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JGRA demands explanation for Petrojam breaches

JGRA President Gregory Chung
 
Shocked by a report from the Auditor General's Department which outlined several breaches and raised questions about Petrojam's fuel pricing mechanism, the Jamaica Gasoline Retailers' Association (JGRA) is demanding answers.
 
The audit revealed that there was no indication that the weekly decisions about pricing were always transparent.
 
The JGRA had previously raised concerns about Petrojam's pricing mechanism.
 
JGRA President Gregory Chung says it is now time for a clear explanation. 
 
"We are concerned that this market adjustment feature should be more transparent and we are calling on our energy minister, the Prime Minister, to act swiftly and bring some easily understood clarity to this formula," he said.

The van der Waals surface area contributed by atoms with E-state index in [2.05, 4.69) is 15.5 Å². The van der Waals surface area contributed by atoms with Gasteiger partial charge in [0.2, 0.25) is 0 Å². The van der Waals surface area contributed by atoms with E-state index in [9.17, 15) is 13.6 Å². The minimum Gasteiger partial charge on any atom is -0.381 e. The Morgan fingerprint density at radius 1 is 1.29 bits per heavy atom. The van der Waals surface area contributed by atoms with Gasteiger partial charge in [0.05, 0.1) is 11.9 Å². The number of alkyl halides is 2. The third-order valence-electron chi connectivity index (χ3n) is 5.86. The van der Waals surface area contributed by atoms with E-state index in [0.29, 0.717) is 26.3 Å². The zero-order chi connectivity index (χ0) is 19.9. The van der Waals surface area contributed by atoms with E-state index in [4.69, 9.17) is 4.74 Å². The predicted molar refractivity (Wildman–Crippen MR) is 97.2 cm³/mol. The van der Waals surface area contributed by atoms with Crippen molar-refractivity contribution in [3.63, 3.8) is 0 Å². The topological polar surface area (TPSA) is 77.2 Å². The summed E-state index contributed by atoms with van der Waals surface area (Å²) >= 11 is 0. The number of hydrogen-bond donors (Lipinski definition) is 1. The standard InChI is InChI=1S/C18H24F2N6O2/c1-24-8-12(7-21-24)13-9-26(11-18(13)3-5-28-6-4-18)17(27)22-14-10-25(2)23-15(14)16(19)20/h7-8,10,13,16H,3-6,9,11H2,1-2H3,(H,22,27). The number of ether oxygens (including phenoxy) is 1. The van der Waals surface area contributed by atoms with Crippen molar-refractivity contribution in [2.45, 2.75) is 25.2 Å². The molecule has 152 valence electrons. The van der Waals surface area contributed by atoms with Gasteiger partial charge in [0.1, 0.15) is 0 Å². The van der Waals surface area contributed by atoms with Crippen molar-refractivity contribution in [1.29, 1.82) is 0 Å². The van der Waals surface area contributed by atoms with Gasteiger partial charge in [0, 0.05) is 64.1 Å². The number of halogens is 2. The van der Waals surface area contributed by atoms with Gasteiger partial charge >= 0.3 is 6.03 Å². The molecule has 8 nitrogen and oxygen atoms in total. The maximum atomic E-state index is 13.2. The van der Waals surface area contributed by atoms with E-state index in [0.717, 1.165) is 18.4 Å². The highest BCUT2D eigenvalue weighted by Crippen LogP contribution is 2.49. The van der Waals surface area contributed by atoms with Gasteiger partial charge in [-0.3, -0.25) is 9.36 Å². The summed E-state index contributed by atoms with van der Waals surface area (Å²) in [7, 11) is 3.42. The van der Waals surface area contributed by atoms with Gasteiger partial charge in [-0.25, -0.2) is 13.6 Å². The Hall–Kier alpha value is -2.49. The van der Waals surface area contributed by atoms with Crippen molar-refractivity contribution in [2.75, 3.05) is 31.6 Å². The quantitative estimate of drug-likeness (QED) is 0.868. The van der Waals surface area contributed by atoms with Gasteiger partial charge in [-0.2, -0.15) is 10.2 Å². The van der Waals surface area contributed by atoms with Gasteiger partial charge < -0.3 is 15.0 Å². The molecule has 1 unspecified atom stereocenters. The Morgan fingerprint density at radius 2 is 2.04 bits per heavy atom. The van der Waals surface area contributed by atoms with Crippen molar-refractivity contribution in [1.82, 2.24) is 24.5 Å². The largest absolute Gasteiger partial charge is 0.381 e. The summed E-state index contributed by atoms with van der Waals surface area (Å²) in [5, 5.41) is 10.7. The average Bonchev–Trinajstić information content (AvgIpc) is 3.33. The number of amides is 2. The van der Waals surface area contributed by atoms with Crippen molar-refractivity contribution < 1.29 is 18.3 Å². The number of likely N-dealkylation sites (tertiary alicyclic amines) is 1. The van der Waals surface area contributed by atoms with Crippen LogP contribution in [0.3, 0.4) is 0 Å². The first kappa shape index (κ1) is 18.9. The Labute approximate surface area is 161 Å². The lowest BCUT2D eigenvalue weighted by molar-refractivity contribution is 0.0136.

The JGRA has also joined the call for a forensic audit of Petrojam.
 
Mr. Chung said the reported loss of products worth billions of dollars is troubling and needs to be cauterised immediately using whatever measures necessary. 
 
The Auditor General has reported that Petrojam was unable to account for about 40 per cent of the oil it uses.
 
Mr. Chung said the JGRA will be seeking to meet with Prime Minister Andrew Holness to discuss its concerns.
 
Meanwhile, the Auditor General found that aging refinery infrastructure, production downtime and limited storage capacity contributed to Petrojam's inability to maximise its refinery operations, to meet customer demand. 
 
Although Petrojam reported that the yield from imported crude oil averaged 94 per cent, refinery production over the last five years, averaged 7.4 million barrels each year, representing 56 per cent of  the annual total production capacity of 13.1 million barrels.
 
According to the Auditor General, this could only satisfy 49 per cent of the oil refinery's customers' demand for 15.2 million barrels. 
 
To ensure the availability of petroleum supplies, Petrojam relied on imported finished products to meet the shortfall, which averaged 7.8 million barrels annually.
 
Petrojam's core business involves importing crude oil and converting it to finished products such as, heavy fuel oil, diesel, gasoline and kerosene.
 


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